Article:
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A List with a Twist: The Gift for the Person Who Has it All

A List with a Twist: The Gift for the Person Who Has it All

Gift-giving is no ordinary business, and there is nothing more delightful than giving a gift that makes someone else’s face light up with delight. There are the box gifts where the present is tiny and the box is big and filled with lots of paper, scraps of material, ribbons and string so that it becomes a treasure hunt, or a big box gift filled with lots and lots of small presents that are all related to an activity like a tea set or toy box or a letter-writing set.  There are  funny gifts, food gifts, adventure gifts and activity gifts, and the right gift can be found for everyone if we put some thought into the whole business (or rather art) of giving.

The Difficult Person To Purchase For

Then there are gifts for my friend. She loves debating, thinking about the grey areas in life and weighing each side of an argument . She loves reading, writing and poetry. When it comes to buying her gifts, we start moving into the realm of the impossible. She has the best of everything  in every shape and size possible, so I have to resort to creative genius when it comes to giving her gifts. I have a few other people in my life who fall into this category as well. We all do. They are the ones who we really want to give that extra special gift to, but achieving that is hard.

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Two years ago, I bought this friend an art journal by artist Sabrina Ward Harrison. Instead of giving it to her straight away, I kept it for a while and filled it with my own ramblings, musings and questions. Once I had filled a satisfactory amount of pages to make it feel lived-in, I printed out a number of black-and-white photos which I slipped between the pages. I wrapped it up, placed it in a box and sent it to her. Her reaction was priceless. She set to work almost immediately: answering my questions, posing her own and leaving her doodle markings on every other page. The journal has now crossed the Atlantic twice as we have exchanged it back and forth, filling it with moments and memories. It is starting to bulge in a happy, overflowing kind of way.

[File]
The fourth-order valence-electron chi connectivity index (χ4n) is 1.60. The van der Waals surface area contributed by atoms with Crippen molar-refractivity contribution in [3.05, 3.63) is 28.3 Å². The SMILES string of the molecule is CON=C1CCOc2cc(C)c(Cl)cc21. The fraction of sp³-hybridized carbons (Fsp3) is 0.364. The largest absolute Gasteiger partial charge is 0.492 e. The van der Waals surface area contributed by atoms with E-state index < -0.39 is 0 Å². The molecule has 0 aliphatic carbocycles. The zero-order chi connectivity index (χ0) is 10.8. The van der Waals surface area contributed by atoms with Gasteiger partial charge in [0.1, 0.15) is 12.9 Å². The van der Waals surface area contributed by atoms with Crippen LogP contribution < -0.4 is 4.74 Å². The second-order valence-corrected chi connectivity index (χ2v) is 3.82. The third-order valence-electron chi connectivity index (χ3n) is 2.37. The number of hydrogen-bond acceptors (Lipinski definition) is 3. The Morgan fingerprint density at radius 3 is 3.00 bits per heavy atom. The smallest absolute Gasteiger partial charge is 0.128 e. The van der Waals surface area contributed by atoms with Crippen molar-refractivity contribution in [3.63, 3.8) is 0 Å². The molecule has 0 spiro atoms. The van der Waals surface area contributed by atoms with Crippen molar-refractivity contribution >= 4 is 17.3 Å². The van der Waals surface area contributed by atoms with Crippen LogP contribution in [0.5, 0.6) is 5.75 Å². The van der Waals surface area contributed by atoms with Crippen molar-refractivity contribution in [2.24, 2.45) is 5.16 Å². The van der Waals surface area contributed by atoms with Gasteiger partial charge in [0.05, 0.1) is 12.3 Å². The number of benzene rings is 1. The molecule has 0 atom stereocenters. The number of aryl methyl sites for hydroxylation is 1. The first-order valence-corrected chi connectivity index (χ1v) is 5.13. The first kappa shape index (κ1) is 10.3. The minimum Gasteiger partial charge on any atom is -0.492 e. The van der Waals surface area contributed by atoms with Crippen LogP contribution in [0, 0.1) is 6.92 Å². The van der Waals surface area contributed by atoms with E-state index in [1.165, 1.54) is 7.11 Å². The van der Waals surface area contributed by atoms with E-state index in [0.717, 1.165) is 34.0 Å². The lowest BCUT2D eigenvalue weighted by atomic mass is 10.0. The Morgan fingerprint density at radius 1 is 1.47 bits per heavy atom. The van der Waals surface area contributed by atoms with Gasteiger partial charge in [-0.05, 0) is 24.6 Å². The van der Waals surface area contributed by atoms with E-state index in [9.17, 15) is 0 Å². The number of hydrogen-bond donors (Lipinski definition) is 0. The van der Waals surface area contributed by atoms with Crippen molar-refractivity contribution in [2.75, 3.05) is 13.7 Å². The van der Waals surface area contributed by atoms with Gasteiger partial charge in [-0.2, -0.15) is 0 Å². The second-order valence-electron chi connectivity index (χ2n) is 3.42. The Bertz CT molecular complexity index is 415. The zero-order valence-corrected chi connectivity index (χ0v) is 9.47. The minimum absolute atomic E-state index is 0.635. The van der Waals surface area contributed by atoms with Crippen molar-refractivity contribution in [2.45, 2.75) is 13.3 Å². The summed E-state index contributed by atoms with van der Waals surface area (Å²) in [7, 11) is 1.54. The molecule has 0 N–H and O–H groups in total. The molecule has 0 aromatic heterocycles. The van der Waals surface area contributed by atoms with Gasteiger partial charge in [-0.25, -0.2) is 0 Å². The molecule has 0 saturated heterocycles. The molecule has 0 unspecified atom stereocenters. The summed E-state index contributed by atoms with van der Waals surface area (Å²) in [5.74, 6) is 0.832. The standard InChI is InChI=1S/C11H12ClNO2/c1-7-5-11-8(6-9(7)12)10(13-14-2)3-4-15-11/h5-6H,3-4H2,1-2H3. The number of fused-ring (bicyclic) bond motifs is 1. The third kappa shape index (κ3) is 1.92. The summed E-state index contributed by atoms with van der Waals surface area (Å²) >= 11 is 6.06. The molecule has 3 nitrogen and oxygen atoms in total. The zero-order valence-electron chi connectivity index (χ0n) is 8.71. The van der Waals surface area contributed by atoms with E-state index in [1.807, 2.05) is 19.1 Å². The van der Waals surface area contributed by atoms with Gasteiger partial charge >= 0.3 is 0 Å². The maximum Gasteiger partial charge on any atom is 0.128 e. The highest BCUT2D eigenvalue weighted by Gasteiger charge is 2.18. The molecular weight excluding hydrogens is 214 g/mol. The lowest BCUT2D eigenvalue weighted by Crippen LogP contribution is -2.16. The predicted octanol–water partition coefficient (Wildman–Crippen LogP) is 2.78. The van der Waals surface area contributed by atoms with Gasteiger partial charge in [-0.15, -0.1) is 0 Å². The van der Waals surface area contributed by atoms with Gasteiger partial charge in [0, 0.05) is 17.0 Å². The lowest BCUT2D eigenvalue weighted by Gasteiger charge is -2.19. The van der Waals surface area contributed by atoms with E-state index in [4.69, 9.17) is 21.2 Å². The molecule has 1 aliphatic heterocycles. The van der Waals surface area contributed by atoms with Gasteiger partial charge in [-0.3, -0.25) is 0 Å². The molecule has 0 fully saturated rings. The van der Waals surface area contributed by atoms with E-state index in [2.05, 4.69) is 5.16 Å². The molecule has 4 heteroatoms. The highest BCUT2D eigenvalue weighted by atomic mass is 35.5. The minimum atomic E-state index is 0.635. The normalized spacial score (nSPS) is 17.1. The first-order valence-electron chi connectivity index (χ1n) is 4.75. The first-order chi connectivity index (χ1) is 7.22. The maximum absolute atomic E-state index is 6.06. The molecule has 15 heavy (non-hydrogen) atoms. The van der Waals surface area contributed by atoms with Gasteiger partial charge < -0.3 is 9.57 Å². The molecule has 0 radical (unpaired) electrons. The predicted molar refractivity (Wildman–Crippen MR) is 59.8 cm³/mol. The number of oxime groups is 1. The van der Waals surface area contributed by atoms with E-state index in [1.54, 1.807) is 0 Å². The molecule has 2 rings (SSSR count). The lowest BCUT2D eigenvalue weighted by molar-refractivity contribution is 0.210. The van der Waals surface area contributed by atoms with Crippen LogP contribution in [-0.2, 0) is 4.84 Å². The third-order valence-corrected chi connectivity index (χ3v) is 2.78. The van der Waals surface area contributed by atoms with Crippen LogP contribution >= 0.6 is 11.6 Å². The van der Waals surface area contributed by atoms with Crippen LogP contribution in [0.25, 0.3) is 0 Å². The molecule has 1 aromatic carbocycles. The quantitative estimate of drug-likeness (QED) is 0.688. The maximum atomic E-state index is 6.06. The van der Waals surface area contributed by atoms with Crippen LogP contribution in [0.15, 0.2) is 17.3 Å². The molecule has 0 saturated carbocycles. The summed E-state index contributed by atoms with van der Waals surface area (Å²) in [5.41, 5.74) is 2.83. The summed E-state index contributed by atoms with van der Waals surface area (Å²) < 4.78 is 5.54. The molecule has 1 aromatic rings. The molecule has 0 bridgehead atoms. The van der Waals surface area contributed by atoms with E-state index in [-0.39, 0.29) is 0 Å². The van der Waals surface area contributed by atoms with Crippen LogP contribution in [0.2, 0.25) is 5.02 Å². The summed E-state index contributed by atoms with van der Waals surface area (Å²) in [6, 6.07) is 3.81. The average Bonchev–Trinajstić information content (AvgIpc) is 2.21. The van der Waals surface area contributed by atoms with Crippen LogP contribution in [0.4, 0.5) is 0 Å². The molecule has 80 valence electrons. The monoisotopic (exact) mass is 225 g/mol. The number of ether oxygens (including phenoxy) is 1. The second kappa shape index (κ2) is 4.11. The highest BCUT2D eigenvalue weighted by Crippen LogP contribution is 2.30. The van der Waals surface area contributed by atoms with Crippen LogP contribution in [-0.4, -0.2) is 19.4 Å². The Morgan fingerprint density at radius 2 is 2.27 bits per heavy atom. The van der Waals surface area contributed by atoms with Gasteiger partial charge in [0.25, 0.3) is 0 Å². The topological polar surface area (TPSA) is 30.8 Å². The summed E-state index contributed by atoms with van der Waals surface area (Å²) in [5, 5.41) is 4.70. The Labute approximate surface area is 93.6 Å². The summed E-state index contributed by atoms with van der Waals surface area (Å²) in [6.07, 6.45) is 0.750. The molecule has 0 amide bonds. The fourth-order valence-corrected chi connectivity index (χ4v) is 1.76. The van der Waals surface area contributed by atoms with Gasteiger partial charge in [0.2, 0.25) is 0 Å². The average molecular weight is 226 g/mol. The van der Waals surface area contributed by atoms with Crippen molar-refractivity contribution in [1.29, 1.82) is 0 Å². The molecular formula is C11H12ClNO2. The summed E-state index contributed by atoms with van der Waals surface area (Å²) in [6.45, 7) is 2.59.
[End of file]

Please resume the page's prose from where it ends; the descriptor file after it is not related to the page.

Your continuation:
One lazy Sunday morning while I was browsing through the bookshelves in Avoca coffee shop I discovered “Listography: Your Life In Lists” by Lisa Nola and Nathaniel Russell. It was a perfect gift for her.

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This is a life list, a legacy and memoir all bundled into page after page of lists. Think: favourite movies, people from history you want to talk to, favourite toys from your childhood, lovers, all the cities you have spent time in and you are only just getting a sneak peek. The book is thick, and trust me, by the time you are done listing all of these things, your life might as well be caught in a snapshot in book-form.